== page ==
behind the scenes

So You Want to be a Producer

9:00:00 AM

An open letter to journalism graduates applying for producer positions:

Congratulations. You've chosen to pursue one of the toughest jobs in the business.

I hope you're organized, have excellent writing skills and good grammar, and like being busy.

Not only will you be responsible for crafting a show ... or two ... or three, but you'll also have to worry about what your reporters are doing, if you're going to get to take a lunch break today, and - oh yeah - social media.

On any given week day, I fully produce two shows and stack a third. I build all my own graphics, write between 20 and 40 stories daily, post to the station's website and social media pages, answer viewer phone calls, schedule interviews for our noon show, coordinate with reporters ... and the list goes on. I am literally busy from the time I get there until I leave.


Producing is stressful. Not only are you responsible for the stories you're writing, but you're also responsible for the stories everyone else is writing for you. And let me tell you, keeping up with what 10 other people are doing throughout the day can be frustrating.

But once you get past the stress and the frustrations, producing can be extremely satisfying. Putting together a show is like building a puzzle, and there's no better feeling than sitting in the booth watching what you created come to life.


Another thing -- don't be a pushover. Producers are strong! It takes dedication to be a producer. Dedication and determination. You have to stand up for your show and what you want it to be.

Oh, one last thing. Producing is certainly not for everyone, but it also shouldn't be treated as just a stepping stone into a reporting position, although producing skills will make you a better reporter. If you're not passionate about news and only see producing as a means to the next job, maybe you should be applying for the next job instead.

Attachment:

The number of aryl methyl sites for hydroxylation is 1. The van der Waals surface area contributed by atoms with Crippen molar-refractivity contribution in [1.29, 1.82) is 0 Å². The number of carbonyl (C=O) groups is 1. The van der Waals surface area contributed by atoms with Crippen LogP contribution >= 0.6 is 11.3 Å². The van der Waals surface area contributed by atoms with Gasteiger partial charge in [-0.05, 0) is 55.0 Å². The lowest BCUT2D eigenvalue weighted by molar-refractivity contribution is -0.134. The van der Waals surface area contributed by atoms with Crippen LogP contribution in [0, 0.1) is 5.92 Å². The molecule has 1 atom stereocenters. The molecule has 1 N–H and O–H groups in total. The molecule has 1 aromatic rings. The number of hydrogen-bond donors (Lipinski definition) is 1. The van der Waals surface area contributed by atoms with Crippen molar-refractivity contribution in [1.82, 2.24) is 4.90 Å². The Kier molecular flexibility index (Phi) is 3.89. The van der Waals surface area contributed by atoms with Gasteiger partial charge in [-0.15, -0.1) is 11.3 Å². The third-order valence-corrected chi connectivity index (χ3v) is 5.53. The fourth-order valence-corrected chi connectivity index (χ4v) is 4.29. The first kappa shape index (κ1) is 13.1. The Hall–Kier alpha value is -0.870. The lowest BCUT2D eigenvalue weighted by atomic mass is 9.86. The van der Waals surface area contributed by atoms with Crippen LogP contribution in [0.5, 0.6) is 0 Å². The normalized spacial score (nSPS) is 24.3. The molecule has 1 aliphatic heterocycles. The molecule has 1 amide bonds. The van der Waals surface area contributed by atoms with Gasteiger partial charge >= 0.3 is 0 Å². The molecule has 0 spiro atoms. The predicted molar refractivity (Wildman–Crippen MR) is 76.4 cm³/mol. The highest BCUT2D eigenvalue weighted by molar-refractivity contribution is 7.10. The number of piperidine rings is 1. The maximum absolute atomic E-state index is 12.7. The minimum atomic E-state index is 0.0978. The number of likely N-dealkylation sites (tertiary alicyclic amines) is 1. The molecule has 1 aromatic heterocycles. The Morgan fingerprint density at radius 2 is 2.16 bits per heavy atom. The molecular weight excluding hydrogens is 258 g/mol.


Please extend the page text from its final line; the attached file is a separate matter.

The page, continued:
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1 comments

  1. Hi, Ashton!

    You summed it up nicely. A producer's work is never done. When I was a producer we didn't have websites and social media to worry about, but I stayed very busy writing, editing, blocking segments, solving problems and making changes to scripts. Individual reporters have no way of knowing what it is like to be a producer. Reporters are only responsible for their specific assignments. A reporter can hand in his package or vo/sot and be home having dinner with the family or sitting in a bar somewhere by the time the newscast even begins. The producer presides over the entire half hour and all its content, works with reporters, the director and the rest of the production crew and oversees the real time execution of the cast in the control room. Sometimes tough decisions need to be made. Stories are shortened or dropped to adjust for a time problem. Sometimes those decisions are called into question and create hard feelings. In this position of authority and control, a producer is not likely to win any popularity contests. (At least, I never won any.) Yet, at the end of the day, after you and your team worked together, met the deadline and put a great cast on the air, there is a spirit of camaraderie in the newsroom, a feeling that can't be beat.

    Thanks, Ashton, and enjoy the rest of your week!

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